This is a chronological listing of grants held by this department, with the most recent listed first. New grants appear in this list weekly and contribute related to the department's Research Profile. The source of grants for this application comes directly from your institution.
Linking Mitochondrial Bioenergetics to Muscle Insulin Sensitivity
Peter Neufer; Robert Hickner2/16/2009 - 1/31/2014
|Sponsoring Organization:||National Institutes of Health (NIH)|
|Awarding Organization Is:||Eastern Carolina University|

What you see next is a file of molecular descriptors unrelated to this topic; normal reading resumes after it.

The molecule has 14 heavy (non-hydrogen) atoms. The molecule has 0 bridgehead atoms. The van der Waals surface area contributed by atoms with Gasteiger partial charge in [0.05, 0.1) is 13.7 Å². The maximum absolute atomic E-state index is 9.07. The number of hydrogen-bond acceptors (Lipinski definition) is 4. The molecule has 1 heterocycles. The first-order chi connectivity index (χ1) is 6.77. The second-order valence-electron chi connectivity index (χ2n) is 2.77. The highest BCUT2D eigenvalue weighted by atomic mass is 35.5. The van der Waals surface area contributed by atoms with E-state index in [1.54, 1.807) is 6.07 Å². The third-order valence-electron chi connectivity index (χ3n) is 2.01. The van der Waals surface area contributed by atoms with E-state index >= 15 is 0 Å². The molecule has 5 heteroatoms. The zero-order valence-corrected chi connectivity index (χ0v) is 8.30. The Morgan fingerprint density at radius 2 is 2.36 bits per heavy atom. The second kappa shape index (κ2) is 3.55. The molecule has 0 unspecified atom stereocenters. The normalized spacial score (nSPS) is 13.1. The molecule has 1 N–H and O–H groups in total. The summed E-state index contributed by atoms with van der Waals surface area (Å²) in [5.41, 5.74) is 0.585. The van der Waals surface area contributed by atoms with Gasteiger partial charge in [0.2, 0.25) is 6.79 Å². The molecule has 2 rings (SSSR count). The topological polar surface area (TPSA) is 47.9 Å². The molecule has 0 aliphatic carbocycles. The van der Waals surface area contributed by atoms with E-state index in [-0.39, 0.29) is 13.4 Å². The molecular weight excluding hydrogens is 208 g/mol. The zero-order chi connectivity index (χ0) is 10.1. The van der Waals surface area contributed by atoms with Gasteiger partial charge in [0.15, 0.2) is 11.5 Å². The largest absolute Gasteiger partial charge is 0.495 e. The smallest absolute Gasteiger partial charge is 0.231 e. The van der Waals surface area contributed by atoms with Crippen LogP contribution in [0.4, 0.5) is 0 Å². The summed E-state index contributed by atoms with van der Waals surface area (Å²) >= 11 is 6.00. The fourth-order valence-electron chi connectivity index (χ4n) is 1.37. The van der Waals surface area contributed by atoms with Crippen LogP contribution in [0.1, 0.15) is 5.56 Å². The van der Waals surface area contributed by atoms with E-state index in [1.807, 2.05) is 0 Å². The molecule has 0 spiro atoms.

Mitochondria are organelles within cells that are largely responsible for converting metabolic fuel into a form of energy that can be used by the rest of the cell. The long term objective of this research is to understand the role mitochondrial function/dysfunction may play in the etiology of metabolic disease. The overriding hypothesis of this project is that the nutritional imbalance in skeletal muscle created by an oversupply of metabolic substrates (“over nutrition”, particularly from high fat diets) coupled with low energy demand (sedentary lifestyle) increases the propensity for mitochondrial hydrogen peroxide generation and emission, representing the potential primary factor for the decrease in insulin sensitivity associated with diet-induced obesity. Using a novel approach to study mitochondrial function in human myofibers in situ, the Specific Aims of this project are: 1) to determine the impact of obesity on the regulation of mitochondrial function, cellular redox balance and insulin sensitivity in skeletal muscle of sedentary lean verses obese young adults; 2) to determine how high calorie/high fat intake in lean humans acutely and/or chronically affects mitochondrial function, cellular redox balance and insulin sensitivity; 3) to determine whether increased physical activity restores redox balance and insulin sensitivity in obese individuals or in lean individuals consuming a high calorie/high fat diet; and 4) to investigate in cultured human primary myotubes whether mitochondrial ROS emission is a primary cause of lipid-induced insulin resistance.